Labour councillors accused of ‘walking out’ local meeting ahead of IHRA vote
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Labour councillors accused of ‘walking out’ local meeting ahead of IHRA vote

Local officials in Wandsworth voted with their feet ahead of a non-legally binding decision to adopt the international Holocaust Remembrance Alliance definition of antisemitism

Wandsworth Town Hall. Source: WIkimedia Commons. Credit: Eugene Regis
Wandsworth Town Hall. Source: WIkimedia Commons. Credit: Eugene Regis

Several Labour councillors in Wandsworth have been accused of “walking out” of a Council Chamber meeting ahead of a vote to adopt a new definition of antisemitism into the council’s codes of conduct.

The furore, which triggered hostile commentary on social media, came as councillors voted on the non-legally binding International Holocaust Remembrance Alliance (IHRA) working definition of antisemitism on Wednesday night.

Two of Labour’s 26 councillors who voted with their feet were Queenstown representatives Aydin Dikerdem and Maurice McLeod. It later emerged that Jo Rigby of Earlsfield ward left at the same time to attend other matters.  Wandsworth is a Conservative-majority council.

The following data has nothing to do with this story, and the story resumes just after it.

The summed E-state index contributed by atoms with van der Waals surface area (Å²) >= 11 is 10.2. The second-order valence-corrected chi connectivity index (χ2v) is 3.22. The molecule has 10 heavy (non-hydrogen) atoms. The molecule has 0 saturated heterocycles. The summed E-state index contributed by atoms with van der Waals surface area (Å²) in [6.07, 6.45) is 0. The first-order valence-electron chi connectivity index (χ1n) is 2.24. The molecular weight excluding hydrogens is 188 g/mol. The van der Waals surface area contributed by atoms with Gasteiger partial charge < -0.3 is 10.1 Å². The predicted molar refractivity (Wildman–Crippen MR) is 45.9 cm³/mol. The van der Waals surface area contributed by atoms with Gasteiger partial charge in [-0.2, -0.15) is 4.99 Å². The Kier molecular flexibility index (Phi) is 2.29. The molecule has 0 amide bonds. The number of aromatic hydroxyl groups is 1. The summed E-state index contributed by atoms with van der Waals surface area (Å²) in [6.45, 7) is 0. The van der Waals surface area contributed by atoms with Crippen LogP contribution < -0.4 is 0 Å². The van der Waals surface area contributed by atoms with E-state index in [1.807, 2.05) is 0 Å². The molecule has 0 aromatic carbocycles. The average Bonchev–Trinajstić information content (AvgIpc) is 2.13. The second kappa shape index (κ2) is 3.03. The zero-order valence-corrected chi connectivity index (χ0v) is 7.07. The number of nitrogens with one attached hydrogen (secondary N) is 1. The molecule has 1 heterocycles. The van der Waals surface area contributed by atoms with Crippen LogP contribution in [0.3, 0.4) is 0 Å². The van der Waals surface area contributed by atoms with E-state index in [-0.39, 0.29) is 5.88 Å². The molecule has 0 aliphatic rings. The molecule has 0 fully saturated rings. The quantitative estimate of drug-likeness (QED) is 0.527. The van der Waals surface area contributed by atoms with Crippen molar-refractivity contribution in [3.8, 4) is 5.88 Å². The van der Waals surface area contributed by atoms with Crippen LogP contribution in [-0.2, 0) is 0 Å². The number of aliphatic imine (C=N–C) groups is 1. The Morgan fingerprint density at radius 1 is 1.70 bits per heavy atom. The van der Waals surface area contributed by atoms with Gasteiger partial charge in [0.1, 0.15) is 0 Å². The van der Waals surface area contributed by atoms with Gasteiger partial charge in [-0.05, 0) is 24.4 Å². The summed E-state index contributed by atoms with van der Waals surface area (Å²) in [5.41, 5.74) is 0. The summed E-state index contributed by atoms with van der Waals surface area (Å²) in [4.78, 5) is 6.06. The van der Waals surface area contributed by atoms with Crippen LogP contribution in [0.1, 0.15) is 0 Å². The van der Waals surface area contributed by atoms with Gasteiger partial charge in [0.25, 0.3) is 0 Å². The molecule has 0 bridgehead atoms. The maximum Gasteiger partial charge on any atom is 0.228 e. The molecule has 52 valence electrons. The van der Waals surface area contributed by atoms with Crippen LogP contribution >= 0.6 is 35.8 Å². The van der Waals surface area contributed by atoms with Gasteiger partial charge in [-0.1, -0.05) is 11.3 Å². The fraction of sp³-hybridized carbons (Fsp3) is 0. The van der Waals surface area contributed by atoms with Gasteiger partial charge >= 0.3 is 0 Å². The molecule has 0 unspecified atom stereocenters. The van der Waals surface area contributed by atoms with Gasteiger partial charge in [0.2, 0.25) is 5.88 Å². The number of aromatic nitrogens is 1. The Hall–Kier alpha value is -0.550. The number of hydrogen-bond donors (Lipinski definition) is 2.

Conservative Cllr Ian Hart of Nightingale ward said it was “shocking” to see the walk-outs, while Conservative Cllr Peter Graham, who represents Wandsworth Common, said it was “shameful,” adding that the three left the chamber “to avoid voting”.

The Council adopted the IHRA definition in October last year, but since then London Councils, the local government association for councils in Greater London, recommended that individual councils include the definition and working examples in their constitutions and codes of conduct.

Voting at Wandsworth’s town hall meeting on Wednesday evening, councillors were asked to approve “amendments to staff and member codes of conduct to make it clear that their provisions should be interpreted as fully adopting the IHRA definition”.

Before the vote, which was recommended by the Council’s General Purposes Committee, led by Graham, Wandsworth’s codes only insisted that staff and members not “discriminate unlawfully”.

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